The race begins at Cuvaison winery, with truly awe-inspiring views of rolling vineyards as far as the eye can see. It would be a good way to start, well, anything. The day before, I had driven the course and to be honest it made me a smidge nervous. They don’t call that first incline “butt burner” for nothing. Says an ultrarunner. But you know what? On the day, it barely registered. I should have known. I frequently find hills that seem intimidating from the perspective of car windows are much easier on foot. Plus, since the hill occurs at the very start of the course – with, thank you very much, a nice down-slope leading in to it to get turnover going — I felt like I just floated right up and over. It didn’t hurt that for a few seconds at least I was running only a little behind Runner’s World columnist, 5000m specialist and Oiselle pro athlete Lauren Fleshman. That’s pretty decent motivation, even if I had to cool it after that so as not to race the first few miles like a 5k, which would have spelt disaster. The few rollers that followed were fairly gentle, and net downhill. There was plenty of stunning scenery to distract if you looked, but the truth is, most of the time I was so focused on my race, my breathing, my pacing, that it all went by in a blur. A shame really, but I’d had the whole week in Napa to enjoy wine country already.

My coaches had emphasized the importance of trying to negative split the race, that is, to run the second half faster than the first. Wise advice, especially since my tendency is to go out burning hot and find I’ve bitten off more than I can chew. It’s simply lack of experience, ridiculous enthusiasm for this incredible sport and, yes, unwarranted over-confidence. I’m getting better. Still, I imagine it’s something I’ll always struggle with, particularly over shorter distances which seem deceptively “easier” somehow — which in reality, of course, they are not.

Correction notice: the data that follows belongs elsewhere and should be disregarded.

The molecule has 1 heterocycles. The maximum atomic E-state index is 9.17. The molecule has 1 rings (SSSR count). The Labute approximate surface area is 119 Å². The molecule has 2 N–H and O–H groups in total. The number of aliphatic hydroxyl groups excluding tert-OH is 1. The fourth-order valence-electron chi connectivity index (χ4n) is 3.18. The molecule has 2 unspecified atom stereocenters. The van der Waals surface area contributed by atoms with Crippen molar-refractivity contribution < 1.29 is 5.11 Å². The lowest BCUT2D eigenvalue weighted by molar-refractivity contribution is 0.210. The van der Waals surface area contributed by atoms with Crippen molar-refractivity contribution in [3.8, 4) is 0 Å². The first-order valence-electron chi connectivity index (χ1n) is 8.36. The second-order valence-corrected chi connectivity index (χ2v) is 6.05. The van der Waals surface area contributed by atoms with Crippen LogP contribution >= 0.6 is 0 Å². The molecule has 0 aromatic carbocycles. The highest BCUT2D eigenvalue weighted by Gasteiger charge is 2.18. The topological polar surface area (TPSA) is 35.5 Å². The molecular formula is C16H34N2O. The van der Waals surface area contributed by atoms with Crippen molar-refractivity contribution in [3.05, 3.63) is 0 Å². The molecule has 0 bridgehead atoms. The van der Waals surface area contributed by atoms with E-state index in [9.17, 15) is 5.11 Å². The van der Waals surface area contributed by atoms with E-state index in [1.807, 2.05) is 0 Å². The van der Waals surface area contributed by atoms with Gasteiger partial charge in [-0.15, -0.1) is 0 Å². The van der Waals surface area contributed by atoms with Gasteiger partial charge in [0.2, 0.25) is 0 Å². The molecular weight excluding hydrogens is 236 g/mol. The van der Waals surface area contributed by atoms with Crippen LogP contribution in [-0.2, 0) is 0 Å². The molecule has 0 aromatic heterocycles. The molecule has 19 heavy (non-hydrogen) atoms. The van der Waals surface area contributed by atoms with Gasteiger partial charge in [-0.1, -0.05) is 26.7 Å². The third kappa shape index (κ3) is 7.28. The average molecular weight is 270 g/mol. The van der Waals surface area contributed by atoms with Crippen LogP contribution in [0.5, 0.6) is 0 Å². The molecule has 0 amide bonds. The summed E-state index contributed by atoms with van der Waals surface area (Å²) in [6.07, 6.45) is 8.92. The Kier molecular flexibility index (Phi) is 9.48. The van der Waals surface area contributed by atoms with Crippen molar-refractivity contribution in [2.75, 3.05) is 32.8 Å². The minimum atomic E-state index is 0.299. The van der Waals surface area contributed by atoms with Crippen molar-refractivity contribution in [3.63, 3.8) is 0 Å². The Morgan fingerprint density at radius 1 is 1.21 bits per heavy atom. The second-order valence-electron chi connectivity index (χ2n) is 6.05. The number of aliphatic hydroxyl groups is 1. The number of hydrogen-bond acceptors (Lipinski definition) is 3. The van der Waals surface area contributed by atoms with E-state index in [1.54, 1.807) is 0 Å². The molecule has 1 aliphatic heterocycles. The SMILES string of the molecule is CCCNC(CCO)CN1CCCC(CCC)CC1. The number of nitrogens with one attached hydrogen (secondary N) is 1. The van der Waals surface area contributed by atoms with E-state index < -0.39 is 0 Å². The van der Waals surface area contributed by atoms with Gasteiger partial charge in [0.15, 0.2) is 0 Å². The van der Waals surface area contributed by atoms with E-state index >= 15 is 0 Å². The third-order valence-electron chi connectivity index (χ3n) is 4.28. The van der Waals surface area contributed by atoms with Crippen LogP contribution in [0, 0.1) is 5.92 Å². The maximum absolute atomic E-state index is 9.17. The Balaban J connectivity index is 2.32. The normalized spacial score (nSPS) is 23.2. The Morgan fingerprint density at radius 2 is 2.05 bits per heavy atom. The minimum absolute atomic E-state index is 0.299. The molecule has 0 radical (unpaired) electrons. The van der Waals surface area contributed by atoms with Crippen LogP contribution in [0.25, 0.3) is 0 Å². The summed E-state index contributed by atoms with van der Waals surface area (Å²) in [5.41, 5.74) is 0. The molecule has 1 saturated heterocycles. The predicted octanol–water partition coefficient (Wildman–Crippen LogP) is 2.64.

Each mile took focus and concentration to sustain the effort, but I felt in control and capable of more, more, more. Then, right around mile 7, I started to feel an uneasiness in my stomach. Having dealt with some monster stomach issues in the past, this made me, let’s just say, a tad anxious. The plan was to take my one and only gel around mile eight. Aid stations were spaced around miles 7.5 and 8.5 for this portion of the course. If I was going to take my gel as scheduled, I had to choose an aid station, since I wanted a gulp of water to accompany my gel. I took a gamble that the nausea was simply the very beginning stages of fatigue or an indication of my effort-level and that the gel could help, so I downed it right before the 7.5 mile aid station, grabbing some water on the way out. I have great faith in my gels, which has been a real trial and error process for me  — mostly a series of big, ugly errors — and now that I have found ones that work it makes taking a risk with a dodgy tummy at least plausible. (In case you’re wondering, I use VFuel gels and have never, not once, suffered stomach issues with them no matter the pace. Also, no, they don’t sponsor me but, yes, wouldn’t that be lovely. Hey, a gal can dream). Miraculously, the gel settled my stomach and I continued on my way feeling better than ever and determined to keep up the pace until the finish line.

I’ve been reading a lot about mental conditioning for races lately. It’s a topic that fascinates me, especially since I tend to struggle deeply with negativity toward the end of an ultra. I was determined to push any unproductive thoughts away the moment they entered my head. I kept telling myself all manner of reasonably cheesy self-cheerleading things like “you got this!” “stay strong” “make it happen” and my personal favorite “how bad do you want it?” (oh, I want it bad). You know what? Not one single negative thought successfully crept in. I did stay strong. I did make it happen. On that day, I gave what I had to give. I even negative split (who, me? yes, me!).